Crash probes 'won't be reliable' – Madhuku
Harare – The chairperson of the Zimbabwe National Constitutional Assembly, Lovemore Madhuku said on Monday it will be difficult to tell whether the accident that killed Prime Minister Morgan Tsvangirai's wife on Friday was genuine or not.
Madhuku told News24 on Monday that the political history of Zimbabwe "had become flooded with mysterious car accidents in which prominent political figures lost their lives.
"It has become a norm within our political leadership to use accidents as a way to eliminate those they deem threats to the ruling government. The suspicions that the Friday accident could have been politically motivated can therefore be justifiable because of the history of such deaths in our country," he said.
He added, however, that the possibility of a genuine accident could not be ruled out.
The deaths of prominent political figures in car accidents in the past have raised eyebrows.
Moven Mahachi, who was the country’s defence minister, died in a car accident under mysterious circumstances in 2001. His death followed that of Employment Creation Minister Border Gezi, who also lost his life in a car crash.
In December 2008, the country’s minister without portfolio and the ruling party’s political commissar, Elliot Manyika, was killed in a car accident.
Calls for ‘thorough’ investigation
Since Tsvangirai’s accident on Friday, there have been calls from various organisations for a "thorough" investigation into the circumstances that led to the crash, as many believe it was not "genuine".
"This is a perfect organised hit, which was designed to eliminate the president of the MDC," MDC South Africa said after Tsvangirai’s accident.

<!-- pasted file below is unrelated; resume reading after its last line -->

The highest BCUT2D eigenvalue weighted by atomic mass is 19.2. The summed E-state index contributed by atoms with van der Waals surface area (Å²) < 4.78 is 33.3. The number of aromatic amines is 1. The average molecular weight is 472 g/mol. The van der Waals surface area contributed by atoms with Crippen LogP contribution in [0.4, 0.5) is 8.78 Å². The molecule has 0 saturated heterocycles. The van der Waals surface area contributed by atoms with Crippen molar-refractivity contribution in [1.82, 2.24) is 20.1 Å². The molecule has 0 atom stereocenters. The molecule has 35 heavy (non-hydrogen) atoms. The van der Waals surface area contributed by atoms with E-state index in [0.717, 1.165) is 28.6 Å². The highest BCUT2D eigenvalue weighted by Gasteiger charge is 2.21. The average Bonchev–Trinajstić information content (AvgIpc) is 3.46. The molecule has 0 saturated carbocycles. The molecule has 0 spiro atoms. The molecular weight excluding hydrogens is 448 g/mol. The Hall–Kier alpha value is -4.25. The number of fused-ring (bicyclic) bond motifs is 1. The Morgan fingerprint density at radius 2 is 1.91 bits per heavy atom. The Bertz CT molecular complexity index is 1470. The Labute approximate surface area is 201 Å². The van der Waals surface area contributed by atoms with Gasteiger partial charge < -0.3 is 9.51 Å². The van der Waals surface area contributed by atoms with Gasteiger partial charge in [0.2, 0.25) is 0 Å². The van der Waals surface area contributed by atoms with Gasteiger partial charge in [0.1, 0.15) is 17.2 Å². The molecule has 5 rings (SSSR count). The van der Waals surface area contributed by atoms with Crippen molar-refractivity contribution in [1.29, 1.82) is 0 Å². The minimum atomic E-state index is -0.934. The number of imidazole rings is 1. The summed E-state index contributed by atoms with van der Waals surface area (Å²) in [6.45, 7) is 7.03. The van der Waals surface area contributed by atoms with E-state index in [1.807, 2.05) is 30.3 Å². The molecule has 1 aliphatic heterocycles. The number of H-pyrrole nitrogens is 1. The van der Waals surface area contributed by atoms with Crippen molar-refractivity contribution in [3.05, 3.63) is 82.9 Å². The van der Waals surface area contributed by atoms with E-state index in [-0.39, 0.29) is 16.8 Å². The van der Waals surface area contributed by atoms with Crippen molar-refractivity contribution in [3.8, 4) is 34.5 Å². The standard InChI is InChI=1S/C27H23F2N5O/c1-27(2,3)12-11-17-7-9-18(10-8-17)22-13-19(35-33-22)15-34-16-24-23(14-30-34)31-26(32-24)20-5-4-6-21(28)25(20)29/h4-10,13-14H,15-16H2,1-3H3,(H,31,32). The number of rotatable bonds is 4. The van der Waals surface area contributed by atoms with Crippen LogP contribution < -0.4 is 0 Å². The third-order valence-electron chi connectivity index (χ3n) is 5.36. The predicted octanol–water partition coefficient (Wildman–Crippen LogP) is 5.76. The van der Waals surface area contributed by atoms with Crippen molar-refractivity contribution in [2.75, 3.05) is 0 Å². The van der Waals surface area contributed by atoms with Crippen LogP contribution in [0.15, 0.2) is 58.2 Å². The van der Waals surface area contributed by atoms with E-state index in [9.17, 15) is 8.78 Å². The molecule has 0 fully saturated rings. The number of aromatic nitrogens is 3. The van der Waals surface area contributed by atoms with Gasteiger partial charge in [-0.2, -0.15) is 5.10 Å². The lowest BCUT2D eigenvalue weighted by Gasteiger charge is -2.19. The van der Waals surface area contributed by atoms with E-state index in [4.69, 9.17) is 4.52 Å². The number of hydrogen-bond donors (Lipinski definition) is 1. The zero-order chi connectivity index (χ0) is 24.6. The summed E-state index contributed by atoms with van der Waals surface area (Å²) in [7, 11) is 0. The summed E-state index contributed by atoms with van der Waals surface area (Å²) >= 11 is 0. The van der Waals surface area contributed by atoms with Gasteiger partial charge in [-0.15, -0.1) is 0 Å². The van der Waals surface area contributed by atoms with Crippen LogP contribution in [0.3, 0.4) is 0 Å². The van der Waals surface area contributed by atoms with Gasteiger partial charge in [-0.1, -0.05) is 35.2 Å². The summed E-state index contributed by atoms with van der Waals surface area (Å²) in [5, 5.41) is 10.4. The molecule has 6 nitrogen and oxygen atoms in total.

"We sincerely believe that the powerful but notorious Zanu-PF clique is determined to do anything to scamper efforts by the inclusive government to get Zimbabwe back on the track."
In Zimbabwe, however, leading MDC members have stopped short of such a direct accusation, but have insisted on an independent probe into the crash, accusing the government of failing to provide the protection of a police escort for Tsvangirai.
The Zimbabwe Republic Police (ZRP) is also examining whether foul play was involved.
President Robert Mugabe visited his rival in hospital on Friday and maintained that Susan’s death was a tragic blow to a nation that was celebrating a new power-sharing government.
"We were celebrating this major development when the tragedy struck. It is very sad indeed," said Mugabe.
Investigations ‘won’t be reliable’
Madhuku said it wasn’t clear whether the findings of investigations by both the MDC and ZRP were going to be reliable.
"Obviously the results from both parties would be based on the political decisions that affect the unity government. As a result, the feedback won’t be reliable. Each part will come out with what suits it best, especially at this time when the political situation in the country remains unstable," said Madhuku.
"Probably what we need is a completely independent investigative team to do the work," he added.
Zimbabweans were left in shock after Friday’s news of the car crash that claimed Susan Tsvangirai.
Reports said the couple were headed to their hometown in Buhera, where Tsvangirai was to hold a rally when their car was hit by a freight truck. – News24